Location: MOP - must be ordered
    Branch Library: AWI Library
    Branch Library: GFZ Library
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  • 3
    ISSN: 0007-0874
    Source: Cambridge Journals Digital Archives
    Topics: History , Natural Sciences in General
    Type of Medium: Electronic Resource
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  • 4
    Electronic Resource
    Electronic Resource
    Bingley : Emerald
    Managing service quality 12 (2002), S. 194-200 
    ISSN: 0960-4529
    Source: Emerald Fulltext Archive Database 1994-2005
    Topics: Economics
    Notes: Customer satisfaction with service companies is probably declining steadily across the developed world because it no longer matters to most people. Investors favour companies that lock in their customers irrespective of their satisfaction levels. CEOs are concerned primarily with their share price and their image, and customer satisfaction hardly influences either of these. Line managers demand that customers be profitable irrespective of their attitudes. Marketeers are finding that new technologies open up far more promising possibilities for studying both customer purchasing behaviour and the reasons behind it than satisfaction ever did. Finally, customers are being rewarded more and more for their dissatisfaction rather than their satisfaction. The only group keeping the consumer satisfaction concept alive is middle managers, who are still conditioned by their weekly fix of satisfaction statistics.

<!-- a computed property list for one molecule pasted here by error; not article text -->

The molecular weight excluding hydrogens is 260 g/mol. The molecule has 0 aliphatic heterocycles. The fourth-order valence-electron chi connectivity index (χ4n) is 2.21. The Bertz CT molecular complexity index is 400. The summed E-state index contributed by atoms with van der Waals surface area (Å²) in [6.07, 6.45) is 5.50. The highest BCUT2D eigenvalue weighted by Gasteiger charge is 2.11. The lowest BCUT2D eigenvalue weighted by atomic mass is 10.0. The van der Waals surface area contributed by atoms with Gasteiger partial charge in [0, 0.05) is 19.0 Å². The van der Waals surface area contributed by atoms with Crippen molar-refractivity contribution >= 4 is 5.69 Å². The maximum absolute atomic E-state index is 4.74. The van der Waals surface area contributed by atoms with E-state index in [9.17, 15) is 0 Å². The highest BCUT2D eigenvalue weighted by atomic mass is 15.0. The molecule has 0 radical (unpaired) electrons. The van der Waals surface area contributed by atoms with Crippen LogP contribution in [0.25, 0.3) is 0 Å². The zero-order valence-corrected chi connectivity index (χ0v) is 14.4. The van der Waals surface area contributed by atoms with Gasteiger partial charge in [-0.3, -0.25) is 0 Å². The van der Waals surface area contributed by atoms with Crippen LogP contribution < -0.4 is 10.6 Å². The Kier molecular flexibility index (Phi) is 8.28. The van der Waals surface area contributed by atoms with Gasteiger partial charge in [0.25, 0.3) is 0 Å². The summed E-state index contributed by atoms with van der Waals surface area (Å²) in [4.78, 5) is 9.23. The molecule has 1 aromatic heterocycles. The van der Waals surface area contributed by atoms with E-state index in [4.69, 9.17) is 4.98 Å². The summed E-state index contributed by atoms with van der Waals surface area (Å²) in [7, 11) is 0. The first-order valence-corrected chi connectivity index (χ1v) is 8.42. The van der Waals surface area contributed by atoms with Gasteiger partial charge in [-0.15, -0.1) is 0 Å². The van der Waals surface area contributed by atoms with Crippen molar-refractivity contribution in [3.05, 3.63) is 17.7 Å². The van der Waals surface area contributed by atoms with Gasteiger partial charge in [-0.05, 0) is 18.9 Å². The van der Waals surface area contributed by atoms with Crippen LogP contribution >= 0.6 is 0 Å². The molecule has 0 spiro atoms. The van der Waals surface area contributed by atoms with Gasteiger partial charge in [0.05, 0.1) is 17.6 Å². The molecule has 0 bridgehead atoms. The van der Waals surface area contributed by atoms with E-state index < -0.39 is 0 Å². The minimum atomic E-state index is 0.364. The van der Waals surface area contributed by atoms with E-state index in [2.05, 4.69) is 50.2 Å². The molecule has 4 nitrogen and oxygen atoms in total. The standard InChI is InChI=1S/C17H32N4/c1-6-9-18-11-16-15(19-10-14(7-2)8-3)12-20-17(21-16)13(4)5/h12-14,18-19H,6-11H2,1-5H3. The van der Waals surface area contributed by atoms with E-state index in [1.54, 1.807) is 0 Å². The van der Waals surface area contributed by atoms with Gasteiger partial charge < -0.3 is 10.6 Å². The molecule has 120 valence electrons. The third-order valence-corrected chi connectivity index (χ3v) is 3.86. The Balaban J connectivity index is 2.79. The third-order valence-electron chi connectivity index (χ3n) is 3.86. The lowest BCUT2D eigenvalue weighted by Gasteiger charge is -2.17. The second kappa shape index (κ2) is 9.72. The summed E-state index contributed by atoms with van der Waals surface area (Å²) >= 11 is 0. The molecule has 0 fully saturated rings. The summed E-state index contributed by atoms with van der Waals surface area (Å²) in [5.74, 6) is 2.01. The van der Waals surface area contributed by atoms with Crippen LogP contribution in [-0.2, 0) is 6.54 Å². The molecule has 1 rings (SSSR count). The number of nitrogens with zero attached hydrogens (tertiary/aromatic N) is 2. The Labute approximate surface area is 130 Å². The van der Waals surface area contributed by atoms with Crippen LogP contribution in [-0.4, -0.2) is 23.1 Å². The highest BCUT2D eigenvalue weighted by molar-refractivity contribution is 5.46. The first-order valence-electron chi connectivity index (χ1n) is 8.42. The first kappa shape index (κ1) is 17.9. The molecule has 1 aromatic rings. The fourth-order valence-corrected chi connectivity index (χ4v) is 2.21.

Type of Medium: Electronic Resource
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  • 5
    ISSN: 1176-6093
    Source: Emerald Fulltext Archive Database 1994-2005
    Topics: Economics